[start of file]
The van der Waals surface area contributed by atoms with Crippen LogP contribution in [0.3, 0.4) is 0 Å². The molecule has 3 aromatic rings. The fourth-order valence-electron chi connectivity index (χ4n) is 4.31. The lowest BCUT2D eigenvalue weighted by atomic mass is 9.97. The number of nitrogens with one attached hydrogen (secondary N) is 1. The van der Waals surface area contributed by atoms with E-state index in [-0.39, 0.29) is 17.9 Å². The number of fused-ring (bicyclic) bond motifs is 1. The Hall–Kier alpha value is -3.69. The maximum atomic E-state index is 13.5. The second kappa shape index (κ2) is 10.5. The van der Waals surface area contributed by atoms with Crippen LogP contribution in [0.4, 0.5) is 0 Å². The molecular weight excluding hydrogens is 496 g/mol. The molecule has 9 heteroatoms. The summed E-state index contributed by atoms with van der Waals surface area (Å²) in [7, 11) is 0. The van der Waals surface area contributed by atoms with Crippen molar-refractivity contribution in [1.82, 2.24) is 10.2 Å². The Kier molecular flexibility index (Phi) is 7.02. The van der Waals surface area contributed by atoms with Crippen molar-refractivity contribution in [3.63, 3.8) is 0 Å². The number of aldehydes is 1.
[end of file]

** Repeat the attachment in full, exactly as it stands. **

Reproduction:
The van der Waals surface area contributed by atoms with Crippen LogP contribution in [0.3, 0.4) is 0 Å². The molecule has 3 aromatic rings. The fourth-order valence-electron chi connectivity index (χ4n) is 4.31. The lowest BCUT2D eigenvalue weighted by atomic mass is 9.97. The number of nitrogens with one attached hydrogen (secondary N) is 1. The van der Waals surface area contributed by atoms with E-state index in [-0.39, 0.29) is 17.9 Å². The number of fused-ring (bicyclic) bond motifs is 1. The Hall–Kier alpha value is -3.69. The maximum atomic E-state index is 13.5. The second kappa shape index (κ2) is 10.5. The van der Waals surface area contributed by atoms with Crippen LogP contribution in [0.4, 0.5) is 0 Å². The molecular weight excluding hydrogens is 496 g/mol. The molecule has 9 heteroatoms. The summed E-state index contributed by atoms with van der Waals surface area (Å²) in [7, 11) is 0. The van der Waals surface area contributed by atoms with Crippen molar-refractivity contribution in [1.82, 2.24) is 10.2 Å². The Kier molecular flexibility index (Phi) is 7.02. The van der Waals surface area contributed by atoms with Crippen molar-refractivity contribution in [3.63, 3.8) is 0 Å². The number of aldehydes is 1.